In the wake of the crash in bitcoin last year, institutional players that had big plans for the cryptocurrency market are reigning in those efforts.
According to a report in The New York Times citing sources who requested anonymity, the likes of Goldman Sachs, the New York Stock Exchange and the Chicago Board of Options Exchange are either seeing little demand for their efforts or are facing regulatory hiccups that are delaying plans. Take Goldman Sachs for starters. A person familiar with its bitcoin trading operations told The New York Times that a year after launching the business, interest on the part of customers is weak. What’s more, Goldman Sachs hasn’t received the nod from regulators to buy and hold bitcoins for customers.
Meanwhile, the New York Stock Exchange has delayed the opening of the crypto exchange it revealed in 2018 with little in the way of evidence that it will get the necessary approvals from regulators. In March the Chicago Board Options Exchange said it would stop offering a bitcoin trading contract it launched at the end of 2017.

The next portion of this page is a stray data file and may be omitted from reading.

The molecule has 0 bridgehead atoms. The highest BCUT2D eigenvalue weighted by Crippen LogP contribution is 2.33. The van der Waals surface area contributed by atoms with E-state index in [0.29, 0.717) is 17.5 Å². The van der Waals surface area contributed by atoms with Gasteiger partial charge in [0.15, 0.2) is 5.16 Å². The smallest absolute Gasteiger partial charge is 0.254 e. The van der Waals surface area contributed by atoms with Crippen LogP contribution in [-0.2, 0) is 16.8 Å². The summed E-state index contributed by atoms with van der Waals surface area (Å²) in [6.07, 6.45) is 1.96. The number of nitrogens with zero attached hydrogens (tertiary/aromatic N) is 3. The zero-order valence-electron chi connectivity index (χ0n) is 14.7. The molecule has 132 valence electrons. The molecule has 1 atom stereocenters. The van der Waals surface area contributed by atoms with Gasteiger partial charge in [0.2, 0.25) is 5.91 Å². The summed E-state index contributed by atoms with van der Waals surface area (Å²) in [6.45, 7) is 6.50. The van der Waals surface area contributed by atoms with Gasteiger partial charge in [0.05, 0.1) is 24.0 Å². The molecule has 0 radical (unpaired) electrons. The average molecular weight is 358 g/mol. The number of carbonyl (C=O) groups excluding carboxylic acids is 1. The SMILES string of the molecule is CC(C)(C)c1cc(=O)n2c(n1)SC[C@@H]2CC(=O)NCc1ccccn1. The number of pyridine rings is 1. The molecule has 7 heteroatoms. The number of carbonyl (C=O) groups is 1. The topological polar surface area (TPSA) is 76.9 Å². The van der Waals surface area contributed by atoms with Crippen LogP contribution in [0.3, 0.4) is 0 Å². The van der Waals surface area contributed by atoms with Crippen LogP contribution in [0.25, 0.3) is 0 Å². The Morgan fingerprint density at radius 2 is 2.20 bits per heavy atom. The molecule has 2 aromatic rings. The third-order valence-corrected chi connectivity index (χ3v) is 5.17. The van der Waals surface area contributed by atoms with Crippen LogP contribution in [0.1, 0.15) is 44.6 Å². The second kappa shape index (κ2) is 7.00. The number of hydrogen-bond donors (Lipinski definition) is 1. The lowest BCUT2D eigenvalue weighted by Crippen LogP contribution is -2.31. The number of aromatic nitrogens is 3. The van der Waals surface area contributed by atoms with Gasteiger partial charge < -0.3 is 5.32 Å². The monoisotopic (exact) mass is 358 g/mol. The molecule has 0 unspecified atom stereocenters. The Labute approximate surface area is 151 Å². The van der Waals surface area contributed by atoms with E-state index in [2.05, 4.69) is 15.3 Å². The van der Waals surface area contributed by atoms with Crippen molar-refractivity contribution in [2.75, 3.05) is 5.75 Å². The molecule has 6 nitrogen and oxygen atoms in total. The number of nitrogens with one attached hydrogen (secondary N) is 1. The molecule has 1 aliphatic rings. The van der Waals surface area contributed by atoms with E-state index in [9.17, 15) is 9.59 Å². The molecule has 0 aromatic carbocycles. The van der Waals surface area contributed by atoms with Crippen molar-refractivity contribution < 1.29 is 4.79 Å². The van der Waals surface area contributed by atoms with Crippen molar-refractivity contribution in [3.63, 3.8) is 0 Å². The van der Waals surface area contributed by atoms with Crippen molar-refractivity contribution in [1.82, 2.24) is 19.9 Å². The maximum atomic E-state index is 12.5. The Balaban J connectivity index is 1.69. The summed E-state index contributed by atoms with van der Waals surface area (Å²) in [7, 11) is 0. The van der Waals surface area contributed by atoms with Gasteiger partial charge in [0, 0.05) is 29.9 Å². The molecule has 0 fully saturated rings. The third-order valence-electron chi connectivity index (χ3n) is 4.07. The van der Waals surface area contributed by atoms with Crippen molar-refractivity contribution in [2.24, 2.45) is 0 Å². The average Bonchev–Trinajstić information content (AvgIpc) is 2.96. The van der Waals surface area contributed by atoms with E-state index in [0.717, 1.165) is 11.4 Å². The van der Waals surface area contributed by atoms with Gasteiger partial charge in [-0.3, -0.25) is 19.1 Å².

The retrenchment on the part of the big financial companies comes as the price of bitcoin had plummeted over the past years. At one point bitcoin was trading at close to $20,000, but it is now around $4,000 where it has remained for months. It did get a boost Tuesday (April 2), trading above $5,000 at one point. The struggles the financial heavy hitters are having bringing bitcoin to the masses is worrying some followers of cryptocurrency. After all, Wall Street was expected to bring legitimacy to the digital token marketplace.
“The smart money knows that crypto is not ready,” Ciaran Murray, a cryptocurrency trader in London who had tried to create a hedge fund centered on digital tokens told The New York Times.“Once you get into the details, it scared them off,” he said referring to investors. Murray is among bitcoin backers who aren’t writing it off even if it’s not advancing as expected. The paper noted that Goldman Sachs and Intercontinental Exchange, the owner of the New York Stock Exchange, are forging ahead with their crypto trading operations even if interest on the part of customers has been lukewarm. Meanwhile, Fidelity has started working with some clients that want to invest in digital tokens.